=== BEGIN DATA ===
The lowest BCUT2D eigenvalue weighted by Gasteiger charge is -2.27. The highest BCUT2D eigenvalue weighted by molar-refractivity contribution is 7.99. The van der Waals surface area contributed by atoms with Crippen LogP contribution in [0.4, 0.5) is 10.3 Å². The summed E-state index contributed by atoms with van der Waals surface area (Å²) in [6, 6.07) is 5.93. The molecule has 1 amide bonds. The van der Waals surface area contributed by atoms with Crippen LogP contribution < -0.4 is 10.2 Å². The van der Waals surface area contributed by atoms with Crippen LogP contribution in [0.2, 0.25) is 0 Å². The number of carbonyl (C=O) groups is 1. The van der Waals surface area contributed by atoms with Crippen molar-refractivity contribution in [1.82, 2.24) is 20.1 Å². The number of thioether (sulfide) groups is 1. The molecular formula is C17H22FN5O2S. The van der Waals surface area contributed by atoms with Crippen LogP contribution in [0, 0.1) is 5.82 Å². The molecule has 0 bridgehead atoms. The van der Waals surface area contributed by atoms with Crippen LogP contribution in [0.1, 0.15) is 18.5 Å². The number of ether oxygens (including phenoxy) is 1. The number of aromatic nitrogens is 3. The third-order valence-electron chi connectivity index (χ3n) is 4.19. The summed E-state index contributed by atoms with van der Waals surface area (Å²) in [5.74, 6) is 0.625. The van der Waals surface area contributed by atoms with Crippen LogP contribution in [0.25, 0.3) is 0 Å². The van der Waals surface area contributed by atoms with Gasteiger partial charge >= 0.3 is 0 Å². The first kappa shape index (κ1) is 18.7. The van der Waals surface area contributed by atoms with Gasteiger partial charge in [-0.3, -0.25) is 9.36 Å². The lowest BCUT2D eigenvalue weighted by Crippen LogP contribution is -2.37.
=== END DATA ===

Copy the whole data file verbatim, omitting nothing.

The lowest BCUT2D eigenvalue weighted by Gasteiger charge is -2.27. The highest BCUT2D eigenvalue weighted by molar-refractivity contribution is 7.99. The van der Waals surface area contributed by atoms with Crippen LogP contribution in [0.4, 0.5) is 10.3 Å². The summed E-state index contributed by atoms with van der Waals surface area (Å²) in [6, 6.07) is 5.93. The molecule has 1 amide bonds. The van der Waals surface area contributed by atoms with Crippen LogP contribution < -0.4 is 10.2 Å². The van der Waals surface area contributed by atoms with Crippen LogP contribution in [0.2, 0.25) is 0 Å². The number of carbonyl (C=O) groups is 1. The van der Waals surface area contributed by atoms with Crippen molar-refractivity contribution in [1.82, 2.24) is 20.1 Å². The number of thioether (sulfide) groups is 1. The molecular formula is C17H22FN5O2S. The van der Waals surface area contributed by atoms with Crippen LogP contribution in [0, 0.1) is 5.82 Å². The molecule has 0 bridgehead atoms. The van der Waals surface area contributed by atoms with Crippen LogP contribution in [0.1, 0.15) is 18.5 Å². The number of ether oxygens (including phenoxy) is 1. The number of aromatic nitrogens is 3. The third-order valence-electron chi connectivity index (χ3n) is 4.19. The summed E-state index contributed by atoms with van der Waals surface area (Å²) in [5.74, 6) is 0.625. The van der Waals surface area contributed by atoms with Crippen LogP contribution in [0.25, 0.3) is 0 Å². The van der Waals surface area contributed by atoms with Gasteiger partial charge >= 0.3 is 0 Å². The first kappa shape index (κ1) is 18.7. The van der Waals surface area contributed by atoms with Gasteiger partial charge in [-0.3, -0.25) is 9.36 Å². The lowest BCUT2D eigenvalue weighted by Crippen LogP contribution is -2.37.